Novelist, journalist, and cookbook author Holly Peterson’s third work of fiction is out this month, and I have no doubt it will be a popular beach read this year. A humorous satire, It Happens in the Hamptons drops an East End outsider squarely in the center of a scandalous summer, replete with a budding romance, a missing body, a handsome surf instructor, and a dashing investor. The drama happens against Peterson’s backdrop of keenly observed social tensions: Tina Brown calls it “the ultimate insider novel of the Hamptons class divide at play.” I spoke with Holly about her book, surfing, and summer reads.
The protagonist of your new novel is a young woman, Katie Doyle, who is very new to the summer scene in the Hamptons. Why did you want to tell the story from the perspective of an outsider?
Only with the fresh eyes of a lovely woman from Portland, Oregon, could I begin to explain the testosterone-fueled life of the Hamptons. At the stroke of noon on the Friday of Memorial Day weekend the towns turn from black and white to Technicolor. The different cocktail of classes and cultures that gets shaken and swirled in the heat of summer is the basis of my book. When these different worlds intermingle, you find awkward lunches, illicit sexual encounters, services demanded from city people from their so-called local buddies, and a floating Gucci loafer in nighttime-inky seas.
I think it is safe to call the Hamptons your second home. Were you hesitant to write a book set in such a small community where you spend so much time?
The characters in my books are composites of people I know with added elements I make up. When writing over-the-top scenes, I always think of Samantha in Sex and the City. You didn’t laugh at her shenanigans—you laughed with her and loved her for being ridiculous. The rich and snooty people from my book are multi-layered; they are not Cruella caricatures. They have qualities, like loyalty, that make you cry and self-awareness that makes you laugh.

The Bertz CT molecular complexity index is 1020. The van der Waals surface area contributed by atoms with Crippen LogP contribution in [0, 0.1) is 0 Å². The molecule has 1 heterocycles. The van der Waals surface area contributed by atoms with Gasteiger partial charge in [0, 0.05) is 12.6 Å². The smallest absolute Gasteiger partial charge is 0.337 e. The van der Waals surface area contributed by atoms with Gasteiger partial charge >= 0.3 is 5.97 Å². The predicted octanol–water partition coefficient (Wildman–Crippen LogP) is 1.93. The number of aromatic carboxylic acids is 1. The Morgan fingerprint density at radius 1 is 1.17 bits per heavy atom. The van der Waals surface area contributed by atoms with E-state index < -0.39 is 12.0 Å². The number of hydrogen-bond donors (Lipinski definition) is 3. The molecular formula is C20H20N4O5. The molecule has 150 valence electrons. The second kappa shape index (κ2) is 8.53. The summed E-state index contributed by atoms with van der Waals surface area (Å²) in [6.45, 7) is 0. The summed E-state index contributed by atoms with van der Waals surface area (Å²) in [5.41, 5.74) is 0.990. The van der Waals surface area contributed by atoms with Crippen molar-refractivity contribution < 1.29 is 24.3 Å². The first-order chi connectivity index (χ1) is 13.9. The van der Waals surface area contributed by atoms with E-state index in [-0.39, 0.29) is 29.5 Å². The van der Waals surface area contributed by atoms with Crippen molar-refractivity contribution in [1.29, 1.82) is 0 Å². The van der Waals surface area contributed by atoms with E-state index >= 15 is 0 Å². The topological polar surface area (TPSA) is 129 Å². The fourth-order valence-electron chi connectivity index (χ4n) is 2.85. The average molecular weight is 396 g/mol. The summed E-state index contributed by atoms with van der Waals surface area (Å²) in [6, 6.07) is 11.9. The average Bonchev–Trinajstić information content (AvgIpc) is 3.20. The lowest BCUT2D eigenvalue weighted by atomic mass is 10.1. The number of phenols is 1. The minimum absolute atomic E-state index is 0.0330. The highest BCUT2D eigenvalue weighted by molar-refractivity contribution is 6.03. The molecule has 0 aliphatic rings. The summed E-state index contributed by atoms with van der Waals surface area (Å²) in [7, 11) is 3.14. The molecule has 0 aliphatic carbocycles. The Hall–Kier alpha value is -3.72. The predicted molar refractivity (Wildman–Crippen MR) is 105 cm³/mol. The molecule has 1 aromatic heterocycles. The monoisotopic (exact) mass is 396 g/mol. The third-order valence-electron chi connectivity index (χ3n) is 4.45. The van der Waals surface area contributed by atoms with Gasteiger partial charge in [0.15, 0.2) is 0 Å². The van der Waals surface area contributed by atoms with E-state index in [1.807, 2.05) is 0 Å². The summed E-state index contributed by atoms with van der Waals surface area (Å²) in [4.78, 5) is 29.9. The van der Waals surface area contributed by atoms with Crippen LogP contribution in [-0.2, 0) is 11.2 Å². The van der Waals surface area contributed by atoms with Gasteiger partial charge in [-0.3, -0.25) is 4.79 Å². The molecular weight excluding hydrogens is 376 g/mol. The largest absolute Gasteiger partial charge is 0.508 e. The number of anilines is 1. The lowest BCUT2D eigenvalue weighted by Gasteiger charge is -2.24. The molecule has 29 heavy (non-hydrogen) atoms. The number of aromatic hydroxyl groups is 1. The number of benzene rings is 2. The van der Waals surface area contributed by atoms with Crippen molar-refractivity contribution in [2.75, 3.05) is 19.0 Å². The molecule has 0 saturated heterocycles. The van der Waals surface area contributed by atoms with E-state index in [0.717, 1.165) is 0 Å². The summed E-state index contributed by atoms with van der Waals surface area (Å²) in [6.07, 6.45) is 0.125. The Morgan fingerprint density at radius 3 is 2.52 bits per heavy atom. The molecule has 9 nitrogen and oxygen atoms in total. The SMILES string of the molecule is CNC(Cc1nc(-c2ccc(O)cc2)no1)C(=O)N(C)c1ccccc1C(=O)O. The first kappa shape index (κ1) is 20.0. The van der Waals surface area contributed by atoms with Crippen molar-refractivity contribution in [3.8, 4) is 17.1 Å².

In the past you have said it is hard for you to work at home and that you like “a little company” around you when you are writing. Where did you do most of the writing for It Happens in the Hamptons?
I write a lot in hotel lobbies, public libraries, nice cafés in the afternoon, or even coffee shops. We live in such a vibrant city I’d rather sit at a quiet corner table, look around at people a bit, make friends with a nice waiter or waitress who isn’t kicking me out, and focus with a little hum in the background.
I do a lot of work for my family foundation on criminal justice reform and I have a few meetings a day, so I’m always working to fit in two-to-three-hour writing hits between appointments. I’ve also been known to give a $20 bill to an Uber driver and ask him to park on the side of the road between my meetings so I can finish a scene in the back seat.
It was fun to see the AERIN Southampton store mentioned in your book. What are a few of your favorite places to shop and eat in the Hamptons?
The AERIN Store is a must stop on most weekends—who doesn’t want those perfect coasters, wicker water pitchers, and flip flops and hats? Tenet, in Southampton has a fabulous selection of Isabel Marant and all my favorite designers.
For dinner, I seek any lobster roll stand I can. I like to go to Beacon in Sag Harbor and East Hampton Point in Three Mile Harbor for the sunset views.
I know you love to surf. Do you have any tips or advice for women who want to learn?
Surfing is easier than it looks. If you can ski or waterski, you can surf. Most people actually stand in their first lesson if the waves are gentle.
Do you have any dream surf-trip destinations?
My favorite surf destination is the Maldives. The waves come from so far away and hit these barren atolls that are literally in the middle of nowhere. The islands are lost somewhere on a line between India and Tanzania out in the middle of the Indian Ocean. It’s the best diving in the world, which means there’s an underwater wonderland beneath you when you surf.
What is on your summer reading list this year?
I devour every Elin Hilderbrand book out there. The Identicals comes out in June, and I just finished Here’s to Us. I’m excited for Death on West End Road, the third installment of Carrie Doyle’s Hamptons Murder Mystery Series; I plan on reading Dani Shapiro’s new book, Hourglass: Time, Memory, Marriage, and I’m going to re-read Lady Chatterley’s Lover this June.
Photograph of Beacon, courtesy of Jason Penney